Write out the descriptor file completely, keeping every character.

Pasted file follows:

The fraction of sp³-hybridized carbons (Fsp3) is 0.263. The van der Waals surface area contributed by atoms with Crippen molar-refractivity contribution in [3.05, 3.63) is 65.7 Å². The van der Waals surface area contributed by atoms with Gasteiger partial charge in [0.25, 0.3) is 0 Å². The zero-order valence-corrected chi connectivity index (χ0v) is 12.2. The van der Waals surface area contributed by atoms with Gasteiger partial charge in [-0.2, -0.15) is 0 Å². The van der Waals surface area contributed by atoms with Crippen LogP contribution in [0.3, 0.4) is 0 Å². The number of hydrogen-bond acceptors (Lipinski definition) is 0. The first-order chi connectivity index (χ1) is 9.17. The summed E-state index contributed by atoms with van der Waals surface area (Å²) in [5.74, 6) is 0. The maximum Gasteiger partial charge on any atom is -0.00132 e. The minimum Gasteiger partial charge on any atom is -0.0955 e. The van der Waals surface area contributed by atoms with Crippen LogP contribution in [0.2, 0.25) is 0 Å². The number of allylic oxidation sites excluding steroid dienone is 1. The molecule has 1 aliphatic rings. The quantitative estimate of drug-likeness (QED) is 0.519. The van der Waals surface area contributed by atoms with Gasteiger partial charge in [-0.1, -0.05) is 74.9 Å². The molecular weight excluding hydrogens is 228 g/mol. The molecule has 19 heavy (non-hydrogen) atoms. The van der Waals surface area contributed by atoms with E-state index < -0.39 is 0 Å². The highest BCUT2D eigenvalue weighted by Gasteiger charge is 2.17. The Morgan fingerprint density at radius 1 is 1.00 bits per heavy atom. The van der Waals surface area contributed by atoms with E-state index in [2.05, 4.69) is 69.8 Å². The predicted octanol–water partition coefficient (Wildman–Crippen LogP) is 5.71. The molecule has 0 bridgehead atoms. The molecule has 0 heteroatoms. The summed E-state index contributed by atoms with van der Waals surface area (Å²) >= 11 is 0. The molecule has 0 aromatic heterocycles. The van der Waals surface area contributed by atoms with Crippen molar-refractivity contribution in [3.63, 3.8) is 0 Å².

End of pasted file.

The fraction of sp³-hybridized carbons (Fsp3) is 0.263. The van der Waals surface area contributed by atoms with Crippen molar-refractivity contribution in [3.05, 3.63) is 65.7 Å². The van der Waals surface area contributed by atoms with Gasteiger partial charge in [0.25, 0.3) is 0 Å². The zero-order valence-corrected chi connectivity index (χ0v) is 12.2. The van der Waals surface area contributed by atoms with Gasteiger partial charge in [-0.2, -0.15) is 0 Å². The van der Waals surface area contributed by atoms with Crippen LogP contribution in [0.3, 0.4) is 0 Å². The number of hydrogen-bond acceptors (Lipinski definition) is 0. The first-order chi connectivity index (χ1) is 9.17. The summed E-state index contributed by atoms with van der Waals surface area (Å²) in [5.74, 6) is 0. The maximum Gasteiger partial charge on any atom is -0.00132 e. The minimum Gasteiger partial charge on any atom is -0.0955 e. The van der Waals surface area contributed by atoms with Crippen LogP contribution in [0.2, 0.25) is 0 Å². The number of allylic oxidation sites excluding steroid dienone is 1. The molecule has 1 aliphatic rings. The quantitative estimate of drug-likeness (QED) is 0.519. The van der Waals surface area contributed by atoms with Gasteiger partial charge in [-0.1, -0.05) is 74.9 Å². The molecular weight excluding hydrogens is 228 g/mol. The molecule has 19 heavy (non-hydrogen) atoms. The van der Waals surface area contributed by atoms with E-state index < -0.39 is 0 Å². The highest BCUT2D eigenvalue weighted by Gasteiger charge is 2.17. The Morgan fingerprint density at radius 1 is 1.00 bits per heavy atom. The van der Waals surface area contributed by atoms with E-state index in [2.05, 4.69) is 69.8 Å². The predicted octanol–water partition coefficient (Wildman–Crippen LogP) is 5.71. The molecule has 0 bridgehead atoms. The molecule has 0 heteroatoms. The summed E-state index contributed by atoms with van der Waals surface area (Å²) >= 11 is 0. The molecule has 0 aromatic heterocycles. The van der Waals surface area contributed by atoms with Crippen molar-refractivity contribution in [3.63, 3.8) is 0 Å².